Many phone manufacturers dump support for a phone as soon as the next bright shiny object comes along to distract them, so, except in a few circumstances, whatever version of the Android OS came on the phone is what it will die with, years later.

This is somewhat different than iPhones in that there are far fewer models.  However, when Apple decides to end-of-life a phone model, the user has two choices – live with the fact that there are no more security patches for that iPhone or buy a new phone.

So in a sense, there is not a huge difference in this respect between Apple and Google.

Users on the other hand have paid off the phone and don’t want to buy a new one until they have to or can’t resist.

The problem is that if you are using a phone with known vulnerabilities and which your phone provider has decided to stop upgrading, you are walking around with a potentially large hole in your security net.

In the case of the Gooligan malware, hackers pay app developers to insert their malicious payload inside otherwise good apps.  Typically, these are apps that are distributed from shady app stores and not Google Play.

Once the app runs, it downloads more malware after contacting its command and control server.

The newly downloaded malware is customized for the version of the Android OS that you are running and “Roots” the phone, giving it super-human powers.

Once the malware has super-human powers, it downloads more malware- in this case to steal your Google account information and security tokens, install more apps (to get ad revenue and improve the app’s reputation) and install adware.  Of course, at this point, it could do anything it wants to including “bricking” (killing) the phone.  Bricking it isn’t in the hacker’s best interest because they want to have the phone be a zombie to do the hacker’s bidding whenever it wants it to.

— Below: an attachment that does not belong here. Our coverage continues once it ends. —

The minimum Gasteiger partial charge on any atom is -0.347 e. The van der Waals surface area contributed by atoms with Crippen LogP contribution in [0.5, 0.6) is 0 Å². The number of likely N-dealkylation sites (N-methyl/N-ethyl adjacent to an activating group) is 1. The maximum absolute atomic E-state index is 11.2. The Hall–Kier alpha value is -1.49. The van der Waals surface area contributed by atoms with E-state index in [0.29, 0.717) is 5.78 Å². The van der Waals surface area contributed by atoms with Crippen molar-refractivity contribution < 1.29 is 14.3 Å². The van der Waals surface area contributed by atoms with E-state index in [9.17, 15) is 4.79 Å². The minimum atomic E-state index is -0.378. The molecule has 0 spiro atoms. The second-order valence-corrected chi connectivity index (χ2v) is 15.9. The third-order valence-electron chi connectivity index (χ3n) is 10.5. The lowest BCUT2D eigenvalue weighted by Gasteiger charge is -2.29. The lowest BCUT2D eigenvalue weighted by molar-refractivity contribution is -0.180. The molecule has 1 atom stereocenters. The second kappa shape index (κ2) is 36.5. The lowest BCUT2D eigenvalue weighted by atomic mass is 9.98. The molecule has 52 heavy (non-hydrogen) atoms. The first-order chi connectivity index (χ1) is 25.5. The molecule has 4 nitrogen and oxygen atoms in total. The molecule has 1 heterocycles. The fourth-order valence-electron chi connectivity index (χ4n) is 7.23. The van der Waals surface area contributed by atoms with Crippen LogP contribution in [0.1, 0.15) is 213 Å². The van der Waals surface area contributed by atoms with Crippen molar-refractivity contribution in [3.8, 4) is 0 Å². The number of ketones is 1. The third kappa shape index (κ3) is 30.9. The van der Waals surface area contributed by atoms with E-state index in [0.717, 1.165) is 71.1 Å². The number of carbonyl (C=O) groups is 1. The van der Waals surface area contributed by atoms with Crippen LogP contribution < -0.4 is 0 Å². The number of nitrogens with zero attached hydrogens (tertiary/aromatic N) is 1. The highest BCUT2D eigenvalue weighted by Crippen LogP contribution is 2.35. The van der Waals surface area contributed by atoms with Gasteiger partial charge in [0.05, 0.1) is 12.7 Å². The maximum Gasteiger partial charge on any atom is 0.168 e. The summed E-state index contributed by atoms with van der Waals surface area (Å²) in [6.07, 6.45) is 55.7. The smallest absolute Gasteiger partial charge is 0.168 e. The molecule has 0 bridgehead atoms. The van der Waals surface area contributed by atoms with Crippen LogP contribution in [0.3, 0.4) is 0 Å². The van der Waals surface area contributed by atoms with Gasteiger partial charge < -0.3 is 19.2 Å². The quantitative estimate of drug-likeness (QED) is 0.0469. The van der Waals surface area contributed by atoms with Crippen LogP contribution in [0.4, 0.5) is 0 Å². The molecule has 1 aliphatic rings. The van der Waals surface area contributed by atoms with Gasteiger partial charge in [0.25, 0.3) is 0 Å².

Google has been working with the researchers to try and protect users – even to the point of suspending user’s access to Google services until they securely change their password, but if phone vendors don’t cooperate, it is hard.

It appears that most of the affected phones are in Asia with some in Europe and only a small number (about 20 percent) in the United States.

What this means is that both Apple and Android users need to understand that just because a phone can make and receive calls does not mean that it is a smart thing to keep using it.

For Android users, if you are not running Marshmallow or Nuggat today, it might be time to buy a new phone.  And, while some shiny new top of the line $800 phone might be cool, there are many much cheaper phones available.  And almost all carriers (including Apple) will lease you a phone on a monthly payment plan.

For companies who allow users to BYOD, those companies should consider a policy to not allow users who are using unsupported versions of the Android and Apple OSes to access corporate resources, including email.  Doing so puts the entire corporate network at risk.

One question to phone vendors – Apple or Android – is how long they will commit to issuing patches on a phone you are considering buying.  That length of time is when you have to buy a new phone, again, to stay secure.  If they don’t have an answer you like, look for a different phone or a different carrier.  If people don’t vote with their wallets, the carriers will ignore the issue.

I never said that improved security will make you popular.

Information for this post came from Ars Technica.